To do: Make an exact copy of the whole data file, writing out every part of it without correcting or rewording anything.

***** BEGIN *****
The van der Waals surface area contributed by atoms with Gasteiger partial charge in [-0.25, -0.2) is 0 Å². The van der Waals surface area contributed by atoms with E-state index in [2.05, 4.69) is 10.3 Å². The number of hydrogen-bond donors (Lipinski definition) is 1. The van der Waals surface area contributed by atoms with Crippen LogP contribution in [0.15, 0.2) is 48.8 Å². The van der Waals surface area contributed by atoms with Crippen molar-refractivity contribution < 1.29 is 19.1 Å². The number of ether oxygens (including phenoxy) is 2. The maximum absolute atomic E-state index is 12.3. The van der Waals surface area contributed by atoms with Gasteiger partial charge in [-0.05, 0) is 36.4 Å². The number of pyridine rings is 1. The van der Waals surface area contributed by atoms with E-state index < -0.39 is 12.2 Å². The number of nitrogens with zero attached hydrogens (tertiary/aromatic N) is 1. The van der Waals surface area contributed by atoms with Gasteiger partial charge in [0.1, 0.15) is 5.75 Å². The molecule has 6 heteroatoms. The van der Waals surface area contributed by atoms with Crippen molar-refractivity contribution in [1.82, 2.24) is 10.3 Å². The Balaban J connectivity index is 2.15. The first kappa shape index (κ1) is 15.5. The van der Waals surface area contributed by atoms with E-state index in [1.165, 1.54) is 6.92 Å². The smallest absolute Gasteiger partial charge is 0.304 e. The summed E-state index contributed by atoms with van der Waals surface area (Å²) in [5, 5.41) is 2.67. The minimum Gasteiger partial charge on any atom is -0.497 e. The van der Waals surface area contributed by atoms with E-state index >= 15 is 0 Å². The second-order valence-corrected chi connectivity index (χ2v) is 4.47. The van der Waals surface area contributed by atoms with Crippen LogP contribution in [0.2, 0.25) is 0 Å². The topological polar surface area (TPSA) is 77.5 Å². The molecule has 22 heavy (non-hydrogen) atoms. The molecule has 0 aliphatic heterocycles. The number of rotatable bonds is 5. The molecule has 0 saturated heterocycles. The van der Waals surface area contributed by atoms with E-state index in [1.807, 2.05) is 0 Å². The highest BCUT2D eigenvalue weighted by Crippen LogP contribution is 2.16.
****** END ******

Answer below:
The van der Waals surface area contributed by atoms with Gasteiger partial charge in [-0.25, -0.2) is 0 Å². The van der Waals surface area contributed by atoms with E-state index in [2.05, 4.69) is 10.3 Å². The number of hydrogen-bond donors (Lipinski definition) is 1. The van der Waals surface area contributed by atoms with Crippen LogP contribution in [0.15, 0.2) is 48.8 Å². The van der Waals surface area contributed by atoms with Crippen molar-refractivity contribution < 1.29 is 19.1 Å². The number of ether oxygens (including phenoxy) is 2. The maximum absolute atomic E-state index is 12.3. The van der Waals surface area contributed by atoms with Gasteiger partial charge in [-0.05, 0) is 36.4 Å². The number of pyridine rings is 1. The van der Waals surface area contributed by atoms with E-state index < -0.39 is 12.2 Å². The number of nitrogens with zero attached hydrogens (tertiary/aromatic N) is 1. The van der Waals surface area contributed by atoms with Gasteiger partial charge in [0.1, 0.15) is 5.75 Å². The molecule has 6 heteroatoms. The van der Waals surface area contributed by atoms with Crippen molar-refractivity contribution in [1.82, 2.24) is 10.3 Å². The Balaban J connectivity index is 2.15. The first kappa shape index (κ1) is 15.5. The van der Waals surface area contributed by atoms with E-state index in [1.165, 1.54) is 6.92 Å². The smallest absolute Gasteiger partial charge is 0.304 e. The summed E-state index contributed by atoms with van der Waals surface area (Å²) in [5, 5.41) is 2.67. The minimum Gasteiger partial charge on any atom is -0.497 e. The van der Waals surface area contributed by atoms with E-state index >= 15 is 0 Å². The second-order valence-corrected chi connectivity index (χ2v) is 4.47. The van der Waals surface area contributed by atoms with Crippen LogP contribution in [0.2, 0.25) is 0 Å². The topological polar surface area (TPSA) is 77.5 Å². The molecule has 22 heavy (non-hydrogen) atoms. The molecule has 0 aliphatic heterocycles. The number of rotatable bonds is 5. The molecule has 0 saturated heterocycles. The van der Waals surface area contributed by atoms with E-state index in [1.807, 2.05) is 0 Å². The highest BCUT2D eigenvalue weighted by Crippen LogP contribution is 2.16.